Colby Covington said a lot of things about Demian Maia and Maia’s home country of Brazil in the lead-up to UFC Sao Paulo. That talk only amplified after Covington defeated Maia via unanimous decision on Saturday night, as Covington erupted and called the Brazilian fans “filthy animals” in a fiery post-fight interview, much to the disgust of the thousands packing the Ginasio do Ibirapuera in Sao Paulo, Brazil.
But while Maia wasn’t a fan of Covington’s actions, he also wasn’t bothered by them, because according to him, Covington’s words were much different behind-the-scenes.
“What he said to me was, since the beginning, during the week, he said he respected me a lot and he was promoting the fight, and that was his way of promoting,” Maia said Saturday at the UFC Sao Paulo post-fight press conference.
“He told me that I’m a legend and that he admires me, and he only does [his trash talking] for promoting. Obviously, it’s not my style. I don’t like that style, but I don’t judge him. I think he’s free to do whatever he wants to promote. What matters is that he was respectful, he was correct to come and talk to me, so there’s no problem.”
After specifically calling Maia out for UFC Sao Paulo, Covington became only the fourth man in 14 attempts to defeat the 39-year-old Brazilian since Maia dropped down to the welterweight division in 2012. Covington out-struck Maia by a margin of 121-59 while also successfully defending all 13 of Maia’s takedown attempts en route to a bloody decision win.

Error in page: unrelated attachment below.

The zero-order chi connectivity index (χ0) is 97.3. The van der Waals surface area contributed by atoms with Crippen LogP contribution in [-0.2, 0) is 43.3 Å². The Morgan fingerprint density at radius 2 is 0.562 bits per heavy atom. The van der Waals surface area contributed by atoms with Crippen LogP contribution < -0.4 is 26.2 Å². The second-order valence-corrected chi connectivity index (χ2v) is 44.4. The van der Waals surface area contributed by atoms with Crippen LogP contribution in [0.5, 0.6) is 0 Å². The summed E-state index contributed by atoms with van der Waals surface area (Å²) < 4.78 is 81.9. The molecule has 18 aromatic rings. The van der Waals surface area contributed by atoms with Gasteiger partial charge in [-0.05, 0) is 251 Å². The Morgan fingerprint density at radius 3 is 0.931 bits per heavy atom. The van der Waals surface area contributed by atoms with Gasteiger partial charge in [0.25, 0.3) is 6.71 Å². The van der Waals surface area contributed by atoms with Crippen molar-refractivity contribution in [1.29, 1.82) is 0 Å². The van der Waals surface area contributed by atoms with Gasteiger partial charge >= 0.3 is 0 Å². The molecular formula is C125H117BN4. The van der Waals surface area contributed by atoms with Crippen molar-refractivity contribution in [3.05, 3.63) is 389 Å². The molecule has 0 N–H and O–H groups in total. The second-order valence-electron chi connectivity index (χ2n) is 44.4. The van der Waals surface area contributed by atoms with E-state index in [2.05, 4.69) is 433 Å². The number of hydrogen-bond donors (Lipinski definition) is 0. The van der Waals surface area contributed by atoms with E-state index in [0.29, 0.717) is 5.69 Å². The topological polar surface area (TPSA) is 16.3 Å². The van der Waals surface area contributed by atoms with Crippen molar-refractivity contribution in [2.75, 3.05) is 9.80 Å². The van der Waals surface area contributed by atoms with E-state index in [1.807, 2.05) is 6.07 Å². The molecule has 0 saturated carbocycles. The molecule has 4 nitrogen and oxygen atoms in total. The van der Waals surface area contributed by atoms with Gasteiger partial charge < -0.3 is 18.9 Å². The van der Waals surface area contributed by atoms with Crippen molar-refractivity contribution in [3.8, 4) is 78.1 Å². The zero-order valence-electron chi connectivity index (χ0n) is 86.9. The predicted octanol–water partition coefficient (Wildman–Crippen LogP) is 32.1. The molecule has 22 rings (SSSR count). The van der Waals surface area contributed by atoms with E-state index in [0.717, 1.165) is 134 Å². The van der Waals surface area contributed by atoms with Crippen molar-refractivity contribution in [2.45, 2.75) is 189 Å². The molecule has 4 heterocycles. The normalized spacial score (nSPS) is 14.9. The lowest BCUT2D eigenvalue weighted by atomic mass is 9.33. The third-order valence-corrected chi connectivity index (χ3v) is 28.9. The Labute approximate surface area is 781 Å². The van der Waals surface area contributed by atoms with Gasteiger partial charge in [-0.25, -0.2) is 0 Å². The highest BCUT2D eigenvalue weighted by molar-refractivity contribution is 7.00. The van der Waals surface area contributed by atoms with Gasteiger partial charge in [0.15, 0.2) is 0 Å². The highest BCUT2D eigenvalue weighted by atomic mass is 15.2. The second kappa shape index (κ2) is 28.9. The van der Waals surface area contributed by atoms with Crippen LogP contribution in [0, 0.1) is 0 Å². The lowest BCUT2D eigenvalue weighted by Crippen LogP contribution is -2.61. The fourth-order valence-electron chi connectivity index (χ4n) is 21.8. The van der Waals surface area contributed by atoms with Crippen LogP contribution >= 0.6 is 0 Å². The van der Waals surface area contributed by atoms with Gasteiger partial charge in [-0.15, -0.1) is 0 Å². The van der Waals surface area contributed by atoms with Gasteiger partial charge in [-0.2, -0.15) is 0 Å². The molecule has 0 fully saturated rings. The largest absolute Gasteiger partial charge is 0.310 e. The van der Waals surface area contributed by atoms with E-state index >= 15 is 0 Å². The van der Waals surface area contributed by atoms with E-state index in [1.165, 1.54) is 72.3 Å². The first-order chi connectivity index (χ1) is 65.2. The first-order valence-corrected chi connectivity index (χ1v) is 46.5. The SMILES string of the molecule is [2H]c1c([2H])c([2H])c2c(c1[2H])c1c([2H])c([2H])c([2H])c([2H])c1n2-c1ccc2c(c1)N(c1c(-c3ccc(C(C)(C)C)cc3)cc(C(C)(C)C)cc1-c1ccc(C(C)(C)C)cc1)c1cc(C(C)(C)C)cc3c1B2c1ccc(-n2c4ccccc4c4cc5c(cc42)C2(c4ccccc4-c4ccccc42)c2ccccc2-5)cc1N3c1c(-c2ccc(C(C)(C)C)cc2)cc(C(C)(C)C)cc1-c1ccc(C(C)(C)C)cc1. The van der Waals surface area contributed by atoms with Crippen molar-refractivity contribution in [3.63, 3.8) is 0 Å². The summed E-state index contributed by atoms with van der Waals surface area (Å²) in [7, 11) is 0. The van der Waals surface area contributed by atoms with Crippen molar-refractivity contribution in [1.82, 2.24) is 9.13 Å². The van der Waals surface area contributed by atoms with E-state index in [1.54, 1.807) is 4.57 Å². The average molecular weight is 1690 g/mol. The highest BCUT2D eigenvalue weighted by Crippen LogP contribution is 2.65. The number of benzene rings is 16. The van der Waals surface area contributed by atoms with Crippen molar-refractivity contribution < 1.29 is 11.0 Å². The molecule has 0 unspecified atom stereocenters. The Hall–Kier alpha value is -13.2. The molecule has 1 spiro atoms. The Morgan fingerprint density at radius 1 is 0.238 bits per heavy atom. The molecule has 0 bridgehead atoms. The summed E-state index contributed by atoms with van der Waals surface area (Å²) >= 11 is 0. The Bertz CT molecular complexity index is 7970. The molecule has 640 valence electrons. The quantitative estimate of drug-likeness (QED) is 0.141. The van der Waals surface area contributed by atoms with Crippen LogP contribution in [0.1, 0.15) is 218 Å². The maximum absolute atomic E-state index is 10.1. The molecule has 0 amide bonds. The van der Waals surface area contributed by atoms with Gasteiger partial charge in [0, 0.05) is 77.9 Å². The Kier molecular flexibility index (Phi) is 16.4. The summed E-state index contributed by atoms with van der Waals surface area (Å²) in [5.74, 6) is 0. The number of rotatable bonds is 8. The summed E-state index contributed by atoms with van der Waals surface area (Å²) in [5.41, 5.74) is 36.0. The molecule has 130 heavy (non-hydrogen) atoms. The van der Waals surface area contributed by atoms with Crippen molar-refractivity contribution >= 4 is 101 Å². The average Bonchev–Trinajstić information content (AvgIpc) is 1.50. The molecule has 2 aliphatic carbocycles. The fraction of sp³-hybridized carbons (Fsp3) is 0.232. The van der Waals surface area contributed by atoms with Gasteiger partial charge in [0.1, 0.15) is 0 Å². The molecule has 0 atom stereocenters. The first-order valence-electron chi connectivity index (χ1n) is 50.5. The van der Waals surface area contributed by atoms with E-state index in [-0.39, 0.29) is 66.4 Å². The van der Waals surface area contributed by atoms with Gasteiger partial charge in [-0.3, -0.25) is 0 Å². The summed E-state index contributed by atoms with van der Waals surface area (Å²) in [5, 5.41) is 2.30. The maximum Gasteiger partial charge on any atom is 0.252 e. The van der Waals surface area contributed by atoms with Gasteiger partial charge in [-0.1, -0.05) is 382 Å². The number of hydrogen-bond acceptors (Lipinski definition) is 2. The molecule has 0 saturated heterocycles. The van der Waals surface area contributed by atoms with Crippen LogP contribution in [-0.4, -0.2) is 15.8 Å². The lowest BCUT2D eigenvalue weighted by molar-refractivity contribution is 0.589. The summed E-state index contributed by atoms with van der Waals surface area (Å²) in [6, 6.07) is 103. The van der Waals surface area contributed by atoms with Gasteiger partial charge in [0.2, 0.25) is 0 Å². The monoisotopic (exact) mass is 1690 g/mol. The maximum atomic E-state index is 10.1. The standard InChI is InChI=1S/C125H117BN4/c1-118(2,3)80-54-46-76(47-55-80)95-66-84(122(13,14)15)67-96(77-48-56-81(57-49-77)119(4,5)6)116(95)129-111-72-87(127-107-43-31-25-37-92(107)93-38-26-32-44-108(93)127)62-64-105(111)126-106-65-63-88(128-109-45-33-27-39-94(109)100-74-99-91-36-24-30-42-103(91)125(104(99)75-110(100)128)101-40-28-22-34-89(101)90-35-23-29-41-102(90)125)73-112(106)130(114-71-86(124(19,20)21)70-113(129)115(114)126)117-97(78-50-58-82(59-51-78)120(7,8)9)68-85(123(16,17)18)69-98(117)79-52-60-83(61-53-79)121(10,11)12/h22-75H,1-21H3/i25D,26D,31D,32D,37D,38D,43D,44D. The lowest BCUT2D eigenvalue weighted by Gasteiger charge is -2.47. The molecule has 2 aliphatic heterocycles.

As it stands, Covington’s trash-talking methods appear to be working. Not only did they land the American his fight against Maia, but Covington’s post-fight callout of UFC welterweight champion Tyron Woodley resulted in Woodley unleashing a lengthy, irate series of tweets in response to Covington on Saturday night.
But that being said, Maia has been around the fight game for a long time — long enough to have competed through the rise and fall of Chael Sonnen in the UFC — and Maia cautioned that Covington may want to be careful to not take things too far.
“I think sometimes the fighters aren’t very clear on things, and even myself, I’m a fighter, a lot of fighters make mistakes about working their image and how they market themselves,” Maia said. “I think there’s a way of promoting yourself like (Conor) McGregor with intelligence, like Sonnen used to do. But I think it’s a fine line between destroying your image or building your image in the long run. I think people are thinking short-term.
“And besides that, McGregor’s style is risky because, as long as you’re winning, it’s fine. When you lose, you’re going to be remembered. It’s like Sonnen. He was a very tough fighter. He almost beat Anderson (Silva) at his height. And I see a lot of friends of mine who don’t follow fighting, and they used to say, ‘Sonnen just talks and he’s not that good,’ because he created that image and he talked a lot. Sonnen, to me, he’s a great athlete, but he created that image so much for himself that people don’t think he’s that good. They just think he talks. So I think it’s a risk you run when you do that.”